Keywords: currency misalignment, current account, feasible generalised least square
    JEL: C11 C5 C51 F14 F32
    Date: 2021–05–12
  5. By: VINTU, Denis
    Abstract: This article reconsiders the developing of a new forecast model using the interrupted timeseries of the gross domestic product for the Republic of Moldova. The theme arises from a first need to redefine, economic growth in the context of increasing globalization but also the complexity of commercial transactions. The forecasting method used is based on ARIMA each model partly emphasizing the urgent need to redefine, the economic growth in the context of the Association Agreement (AA) with the EU, which includes a Comprehensive Free Trade Agreement (2014) but also future prospects of integration among the countries with an average degree of development. The technique used comes to bring novelty in the field of forecasting, as an alternative to the one which should be —, a simultaneous equations method and traditional VAR. The policy and practical implications of the results are the strengths. The limits are due to the high degree of risk and uncertainty, which is due to the low degree of real convergence of the economy, but also to other factors such as the regional context, the lack of openness of the economy, the diversification of exports and services. The degree of complexity arises from the adaptation and study of the chronological interrupted series 1967−2019 for the branch – information and communications, subgroup GDP, categories of resources, which themselves have specific asymmetries and nuances. The basic ARIMA equations are generally used in conjunction with three sets of assumptions regarding the formation of the gross domestic product, referring to the elasticity of aggregate demand or excess sensitivity supply in the goods and labour markets. Another hypothesis concerns the rigid wage and sticky prices, including deflation with an positive output gap only in the telecom market. Also, the salary is rigid, while the price level is adjusted based on the market of goods and commodities, so that the excess supply appears only in the labour market. Finally, in a third assumption, both markets are assumed to be mutually adjusted. The multipliers of fiscal and monetary policy, besides the conclusions that can be drawn about economic policy, are obviously different in these three assumptions. The article presents a synthetic model that supports the three particular sub-regimes of assumptions of a single adapted ARIMA model, namely the trajectory of New Keynesian Small and Closed Economy Model – a balance in the goods and services, the labour market and the national financial system. In conclusion, the model aims not only to redefine the area of macroeconomic forecasting but also to offer a future perspective of adopting combined techniques such as the Stochastic Dynamic General Equilibrium (K-SDGE) Model with sticky prices and wages – technique, but also the scenario method. This framework is appealing because it has straight forward model setup, transparent mechanisms, sharp empirical analysis, and multiple important applications such as rational expectations.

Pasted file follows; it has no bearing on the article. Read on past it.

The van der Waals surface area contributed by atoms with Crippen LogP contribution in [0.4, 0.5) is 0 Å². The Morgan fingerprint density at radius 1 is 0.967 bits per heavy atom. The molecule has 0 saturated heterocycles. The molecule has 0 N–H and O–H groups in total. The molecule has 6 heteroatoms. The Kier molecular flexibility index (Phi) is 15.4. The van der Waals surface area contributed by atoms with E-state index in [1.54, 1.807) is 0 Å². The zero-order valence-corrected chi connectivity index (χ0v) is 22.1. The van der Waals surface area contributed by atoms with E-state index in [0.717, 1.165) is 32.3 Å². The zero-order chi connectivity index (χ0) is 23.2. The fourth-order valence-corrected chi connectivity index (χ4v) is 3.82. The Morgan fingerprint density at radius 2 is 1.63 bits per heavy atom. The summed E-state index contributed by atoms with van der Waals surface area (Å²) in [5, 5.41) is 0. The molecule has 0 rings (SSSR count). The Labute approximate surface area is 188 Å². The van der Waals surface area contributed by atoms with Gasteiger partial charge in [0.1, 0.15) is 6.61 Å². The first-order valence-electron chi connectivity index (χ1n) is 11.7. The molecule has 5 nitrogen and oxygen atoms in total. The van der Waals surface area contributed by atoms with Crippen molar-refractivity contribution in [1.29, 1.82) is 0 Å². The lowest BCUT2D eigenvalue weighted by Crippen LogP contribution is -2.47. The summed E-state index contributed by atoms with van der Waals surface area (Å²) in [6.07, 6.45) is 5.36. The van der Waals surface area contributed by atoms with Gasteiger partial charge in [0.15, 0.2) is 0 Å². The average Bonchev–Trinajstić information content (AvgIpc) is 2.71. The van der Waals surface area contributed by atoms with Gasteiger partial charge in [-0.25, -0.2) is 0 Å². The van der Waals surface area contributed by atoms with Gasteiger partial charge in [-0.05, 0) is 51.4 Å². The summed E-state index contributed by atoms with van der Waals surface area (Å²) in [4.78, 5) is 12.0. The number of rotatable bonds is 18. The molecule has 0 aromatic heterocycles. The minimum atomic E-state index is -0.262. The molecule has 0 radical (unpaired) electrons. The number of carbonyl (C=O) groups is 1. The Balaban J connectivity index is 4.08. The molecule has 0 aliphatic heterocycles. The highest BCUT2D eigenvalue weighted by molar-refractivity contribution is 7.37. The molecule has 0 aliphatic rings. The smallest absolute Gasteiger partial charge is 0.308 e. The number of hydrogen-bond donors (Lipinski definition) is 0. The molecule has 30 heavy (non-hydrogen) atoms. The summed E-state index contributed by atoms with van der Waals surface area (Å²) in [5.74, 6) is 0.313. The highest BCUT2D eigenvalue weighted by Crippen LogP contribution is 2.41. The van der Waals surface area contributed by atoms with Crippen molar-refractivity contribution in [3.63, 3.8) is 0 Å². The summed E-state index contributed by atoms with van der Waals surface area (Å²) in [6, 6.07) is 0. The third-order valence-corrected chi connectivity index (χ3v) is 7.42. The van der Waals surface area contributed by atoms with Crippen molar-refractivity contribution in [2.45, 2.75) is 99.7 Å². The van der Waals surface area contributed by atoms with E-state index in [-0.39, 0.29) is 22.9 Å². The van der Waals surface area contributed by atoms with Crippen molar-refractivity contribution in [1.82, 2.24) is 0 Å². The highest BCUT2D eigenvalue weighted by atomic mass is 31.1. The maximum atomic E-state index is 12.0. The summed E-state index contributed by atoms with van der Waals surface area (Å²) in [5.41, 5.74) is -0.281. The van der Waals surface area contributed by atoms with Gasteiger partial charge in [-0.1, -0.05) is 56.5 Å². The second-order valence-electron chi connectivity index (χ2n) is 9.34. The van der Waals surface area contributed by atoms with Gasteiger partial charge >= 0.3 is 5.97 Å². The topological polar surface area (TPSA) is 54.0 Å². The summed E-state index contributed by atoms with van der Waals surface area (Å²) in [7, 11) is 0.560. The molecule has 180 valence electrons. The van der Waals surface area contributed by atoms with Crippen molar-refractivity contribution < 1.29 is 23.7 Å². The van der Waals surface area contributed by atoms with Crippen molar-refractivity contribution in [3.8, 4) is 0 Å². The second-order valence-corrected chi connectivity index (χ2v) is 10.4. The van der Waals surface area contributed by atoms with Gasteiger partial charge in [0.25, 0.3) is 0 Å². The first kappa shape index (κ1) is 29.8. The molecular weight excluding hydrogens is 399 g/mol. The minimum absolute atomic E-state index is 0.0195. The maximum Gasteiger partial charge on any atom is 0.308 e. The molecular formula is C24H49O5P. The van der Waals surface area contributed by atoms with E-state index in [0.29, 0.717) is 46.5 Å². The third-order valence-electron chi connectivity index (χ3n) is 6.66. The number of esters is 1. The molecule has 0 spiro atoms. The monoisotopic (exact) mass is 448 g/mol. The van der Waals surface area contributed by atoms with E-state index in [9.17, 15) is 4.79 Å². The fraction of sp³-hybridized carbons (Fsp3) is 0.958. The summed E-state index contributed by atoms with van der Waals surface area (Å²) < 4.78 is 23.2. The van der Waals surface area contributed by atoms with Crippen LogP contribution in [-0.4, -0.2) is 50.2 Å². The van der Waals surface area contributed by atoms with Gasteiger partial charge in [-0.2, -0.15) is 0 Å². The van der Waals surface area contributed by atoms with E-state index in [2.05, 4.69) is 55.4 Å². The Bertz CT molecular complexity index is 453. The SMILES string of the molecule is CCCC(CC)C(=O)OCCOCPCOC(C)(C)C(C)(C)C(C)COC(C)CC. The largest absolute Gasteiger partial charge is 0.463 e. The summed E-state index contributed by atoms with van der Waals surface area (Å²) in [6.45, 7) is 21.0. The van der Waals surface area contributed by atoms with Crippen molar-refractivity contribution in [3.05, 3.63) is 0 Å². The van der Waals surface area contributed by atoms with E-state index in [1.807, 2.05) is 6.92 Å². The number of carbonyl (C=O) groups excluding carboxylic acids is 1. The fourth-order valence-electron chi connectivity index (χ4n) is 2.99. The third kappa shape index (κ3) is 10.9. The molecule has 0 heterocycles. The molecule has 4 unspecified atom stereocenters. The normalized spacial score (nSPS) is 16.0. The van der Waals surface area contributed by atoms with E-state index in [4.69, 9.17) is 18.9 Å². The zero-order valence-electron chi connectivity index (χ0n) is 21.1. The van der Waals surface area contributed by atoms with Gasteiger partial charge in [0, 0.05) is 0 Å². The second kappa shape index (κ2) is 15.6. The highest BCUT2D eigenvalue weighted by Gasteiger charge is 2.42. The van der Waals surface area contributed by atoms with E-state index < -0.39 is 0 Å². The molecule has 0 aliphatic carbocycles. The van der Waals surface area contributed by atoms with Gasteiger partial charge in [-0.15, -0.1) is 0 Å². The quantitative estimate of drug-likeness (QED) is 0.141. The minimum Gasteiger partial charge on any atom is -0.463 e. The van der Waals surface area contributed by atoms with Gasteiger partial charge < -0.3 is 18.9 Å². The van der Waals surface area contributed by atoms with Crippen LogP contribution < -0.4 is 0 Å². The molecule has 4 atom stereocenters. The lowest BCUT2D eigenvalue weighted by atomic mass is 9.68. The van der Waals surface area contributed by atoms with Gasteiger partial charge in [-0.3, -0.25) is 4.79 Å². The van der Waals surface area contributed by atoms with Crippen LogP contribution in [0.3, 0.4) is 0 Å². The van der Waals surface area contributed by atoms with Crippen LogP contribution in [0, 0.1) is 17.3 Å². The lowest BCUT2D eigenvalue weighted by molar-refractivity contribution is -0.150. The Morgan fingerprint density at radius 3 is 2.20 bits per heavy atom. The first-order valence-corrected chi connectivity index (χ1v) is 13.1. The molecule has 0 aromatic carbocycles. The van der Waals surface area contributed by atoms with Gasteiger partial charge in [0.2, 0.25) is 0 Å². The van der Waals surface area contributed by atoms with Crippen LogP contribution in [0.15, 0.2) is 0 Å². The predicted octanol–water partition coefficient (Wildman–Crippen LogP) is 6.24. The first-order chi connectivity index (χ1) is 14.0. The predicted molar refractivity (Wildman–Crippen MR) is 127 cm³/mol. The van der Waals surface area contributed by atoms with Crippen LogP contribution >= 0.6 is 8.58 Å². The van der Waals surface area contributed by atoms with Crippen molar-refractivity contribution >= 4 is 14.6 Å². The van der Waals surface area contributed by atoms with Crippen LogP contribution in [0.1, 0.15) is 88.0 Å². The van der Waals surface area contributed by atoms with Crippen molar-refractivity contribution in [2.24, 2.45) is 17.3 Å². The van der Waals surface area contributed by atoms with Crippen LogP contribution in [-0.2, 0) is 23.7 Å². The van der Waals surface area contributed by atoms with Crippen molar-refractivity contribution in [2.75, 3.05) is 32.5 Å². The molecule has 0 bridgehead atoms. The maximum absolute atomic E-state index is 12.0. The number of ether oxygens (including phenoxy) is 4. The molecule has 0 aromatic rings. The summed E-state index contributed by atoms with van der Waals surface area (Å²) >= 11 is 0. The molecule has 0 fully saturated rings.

Keywords: economic growth and aggregate productivity, the gross domestic product, innovation and communications, cross-country output convergence, prediction and forecasting methods,time series analysis and modelling, ARIMA modelling, Box-Jenkins method.
    JEL: C12 C14 C22 C53 D62 D84 F15 F21 F61 O10 O30
    Date: 2021–04–23
  6. By: Matoshi, Ruzhdi; Mulaj, Isa
    Abstract: Transition economics was and still is a topic mostly associated with the post-communist countries in Central and Eastern Europe (CEE). The cause of its emergence as a theory was not purely economic – the spearhead was politics – leading to the collapse of the Eastern Block, to be followed by the disintegration of three federal states: Soviet Union, Yugoslavia, and Czechoslovakia, with many civil wars and ethnic conflicts. The experience proved a relaxation to the Western liberal developed democracies as it strengthened the belief of their superior model which the transition economies want to embrace. First of all, the transition provided a new opportunity for interaction between European East and West. On the eve of its 30th anniversary, with more than half of these countries experiencing “the end of transition” and joining the European Union (EU) while the rest considered not yet meeting the “standards”, another transition is on the way, and this one not going into but coming out from the EU, Brexit respectively. Just like in former communist countries, it too, originated from politics, namely the results of 23.06.2016 referendum results that decided for the withdrawal of the United Kingdom (UK) from the EU, a move that is about to force considerable changes in the economy, already labelled as “transition.” Although an intensive phase of research and debate is underway, the aim of this paper is to explore the implications of Brexit in terms of its international economics and contribute to a more general theory of transition economics which so far has been reserved for, and as a reference to, post-communist countries in CEE.
    Keywords: CEE, transformation, transition economics, Brexit, EU, general theory
    JEL: F15 N44 O33 P16 P27 P33
    Date: 2020–10–30